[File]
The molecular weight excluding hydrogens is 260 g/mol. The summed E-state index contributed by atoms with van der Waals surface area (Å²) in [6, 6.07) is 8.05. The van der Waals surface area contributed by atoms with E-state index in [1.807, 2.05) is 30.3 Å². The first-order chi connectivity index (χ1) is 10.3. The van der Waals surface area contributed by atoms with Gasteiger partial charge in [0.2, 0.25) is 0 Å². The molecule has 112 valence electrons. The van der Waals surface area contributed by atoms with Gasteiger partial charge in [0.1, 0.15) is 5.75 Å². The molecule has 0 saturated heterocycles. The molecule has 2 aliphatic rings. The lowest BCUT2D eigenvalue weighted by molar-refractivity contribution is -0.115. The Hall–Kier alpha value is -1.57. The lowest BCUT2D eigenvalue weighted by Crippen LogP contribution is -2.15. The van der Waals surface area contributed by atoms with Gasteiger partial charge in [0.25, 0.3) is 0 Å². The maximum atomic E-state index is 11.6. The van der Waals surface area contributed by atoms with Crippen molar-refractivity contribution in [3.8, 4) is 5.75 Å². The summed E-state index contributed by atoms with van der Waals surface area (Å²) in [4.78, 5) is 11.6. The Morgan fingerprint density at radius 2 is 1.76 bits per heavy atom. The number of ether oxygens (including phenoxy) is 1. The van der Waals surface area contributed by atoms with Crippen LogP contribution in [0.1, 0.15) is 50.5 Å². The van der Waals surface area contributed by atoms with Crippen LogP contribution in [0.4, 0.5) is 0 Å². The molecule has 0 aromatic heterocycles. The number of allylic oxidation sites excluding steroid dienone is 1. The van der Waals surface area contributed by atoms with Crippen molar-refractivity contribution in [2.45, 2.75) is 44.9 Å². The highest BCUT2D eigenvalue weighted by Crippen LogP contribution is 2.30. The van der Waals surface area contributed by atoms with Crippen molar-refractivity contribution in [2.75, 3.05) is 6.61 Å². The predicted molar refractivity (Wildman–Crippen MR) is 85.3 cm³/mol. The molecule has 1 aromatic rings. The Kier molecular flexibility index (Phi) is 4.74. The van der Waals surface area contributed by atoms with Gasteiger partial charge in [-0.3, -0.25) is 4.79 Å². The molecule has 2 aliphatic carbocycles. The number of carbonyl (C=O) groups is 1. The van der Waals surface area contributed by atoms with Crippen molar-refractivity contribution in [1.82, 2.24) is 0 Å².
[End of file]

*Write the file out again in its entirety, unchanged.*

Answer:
The molecular weight excluding hydrogens is 260 g/mol. The summed E-state index contributed by atoms with van der Waals surface area (Å²) in [6, 6.07) is 8.05. The van der Waals surface area contributed by atoms with E-state index in [1.807, 2.05) is 30.3 Å². The first-order chi connectivity index (χ1) is 10.3. The van der Waals surface area contributed by atoms with Gasteiger partial charge in [0.2, 0.25) is 0 Å². The molecule has 112 valence electrons. The van der Waals surface area contributed by atoms with Gasteiger partial charge in [0.1, 0.15) is 5.75 Å². The molecule has 0 saturated heterocycles. The molecule has 2 aliphatic rings. The lowest BCUT2D eigenvalue weighted by molar-refractivity contribution is -0.115. The Hall–Kier alpha value is -1.57. The lowest BCUT2D eigenvalue weighted by Crippen LogP contribution is -2.15. The van der Waals surface area contributed by atoms with Gasteiger partial charge in [0.25, 0.3) is 0 Å². The maximum atomic E-state index is 11.6. The van der Waals surface area contributed by atoms with Crippen molar-refractivity contribution in [3.8, 4) is 5.75 Å². The summed E-state index contributed by atoms with van der Waals surface area (Å²) in [4.78, 5) is 11.6. The Morgan fingerprint density at radius 2 is 1.76 bits per heavy atom. The number of ether oxygens (including phenoxy) is 1. The van der Waals surface area contributed by atoms with Crippen LogP contribution in [0.1, 0.15) is 50.5 Å². The van der Waals surface area contributed by atoms with Crippen LogP contribution in [0.4, 0.5) is 0 Å². The molecule has 0 aromatic heterocycles. The number of allylic oxidation sites excluding steroid dienone is 1. The van der Waals surface area contributed by atoms with Crippen molar-refractivity contribution in [2.45, 2.75) is 44.9 Å². The highest BCUT2D eigenvalue weighted by Crippen LogP contribution is 2.30. The van der Waals surface area contributed by atoms with Crippen molar-refractivity contribution in [2.75, 3.05) is 6.61 Å². The predicted molar refractivity (Wildman–Crippen MR) is 85.3 cm³/mol. The molecule has 1 aromatic rings. The Kier molecular flexibility index (Phi) is 4.74. The van der Waals surface area contributed by atoms with Gasteiger partial charge in [-0.3, -0.25) is 4.79 Å². The molecule has 2 aliphatic carbocycles. The number of carbonyl (C=O) groups is 1. The van der Waals surface area contributed by atoms with Crippen molar-refractivity contribution in [1.82, 2.24) is 0 Å².